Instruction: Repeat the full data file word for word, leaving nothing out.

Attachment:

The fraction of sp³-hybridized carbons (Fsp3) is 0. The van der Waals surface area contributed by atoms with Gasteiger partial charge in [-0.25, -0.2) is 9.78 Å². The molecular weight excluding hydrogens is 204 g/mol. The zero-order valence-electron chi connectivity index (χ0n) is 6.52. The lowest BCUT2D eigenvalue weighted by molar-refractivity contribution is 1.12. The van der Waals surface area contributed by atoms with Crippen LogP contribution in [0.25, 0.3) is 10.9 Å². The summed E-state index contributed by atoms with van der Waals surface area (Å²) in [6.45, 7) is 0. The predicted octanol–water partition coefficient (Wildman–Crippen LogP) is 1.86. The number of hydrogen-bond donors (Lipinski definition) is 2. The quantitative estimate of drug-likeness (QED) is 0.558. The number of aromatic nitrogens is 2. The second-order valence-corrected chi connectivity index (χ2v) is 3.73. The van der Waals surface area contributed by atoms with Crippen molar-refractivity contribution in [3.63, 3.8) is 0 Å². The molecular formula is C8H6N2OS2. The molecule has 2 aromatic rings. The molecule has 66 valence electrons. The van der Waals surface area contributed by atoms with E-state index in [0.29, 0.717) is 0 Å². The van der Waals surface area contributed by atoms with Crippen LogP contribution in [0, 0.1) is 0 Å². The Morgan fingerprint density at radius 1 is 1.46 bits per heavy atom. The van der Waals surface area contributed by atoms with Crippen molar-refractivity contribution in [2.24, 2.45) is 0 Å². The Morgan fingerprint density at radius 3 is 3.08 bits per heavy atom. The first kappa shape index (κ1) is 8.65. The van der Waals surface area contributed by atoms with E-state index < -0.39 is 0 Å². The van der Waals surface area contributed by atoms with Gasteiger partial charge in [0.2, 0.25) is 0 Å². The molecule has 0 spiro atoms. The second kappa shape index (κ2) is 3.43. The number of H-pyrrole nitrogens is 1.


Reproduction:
The fraction of sp³-hybridized carbons (Fsp3) is 0. The van der Waals surface area contributed by atoms with Gasteiger partial charge in [-0.25, -0.2) is 9.78 Å². The molecular weight excluding hydrogens is 204 g/mol. The zero-order valence-electron chi connectivity index (χ0n) is 6.52. The lowest BCUT2D eigenvalue weighted by molar-refractivity contribution is 1.12. The van der Waals surface area contributed by atoms with Crippen LogP contribution in [0.25, 0.3) is 10.9 Å². The summed E-state index contributed by atoms with van der Waals surface area (Å²) in [6.45, 7) is 0. The predicted octanol–water partition coefficient (Wildman–Crippen LogP) is 1.86. The number of hydrogen-bond donors (Lipinski definition) is 2. The quantitative estimate of drug-likeness (QED) is 0.558. The number of aromatic nitrogens is 2. The second-order valence-corrected chi connectivity index (χ2v) is 3.73. The van der Waals surface area contributed by atoms with Crippen molar-refractivity contribution in [3.63, 3.8) is 0 Å². The molecular formula is C8H6N2OS2. The molecule has 2 aromatic rings. The molecule has 66 valence electrons. The van der Waals surface area contributed by atoms with E-state index in [0.29, 0.717) is 0 Å². The van der Waals surface area contributed by atoms with Crippen LogP contribution in [0, 0.1) is 0 Å². The Morgan fingerprint density at radius 1 is 1.46 bits per heavy atom. The van der Waals surface area contributed by atoms with Crippen molar-refractivity contribution in [2.24, 2.45) is 0 Å². The Morgan fingerprint density at radius 3 is 3.08 bits per heavy atom. The first kappa shape index (κ1) is 8.65. The van der Waals surface area contributed by atoms with E-state index < -0.39 is 0 Å². The van der Waals surface area contributed by atoms with Gasteiger partial charge in [0.2, 0.25) is 0 Å². The molecule has 0 spiro atoms. The second kappa shape index (κ2) is 3.43. The number of H-pyrrole nitrogens is 1.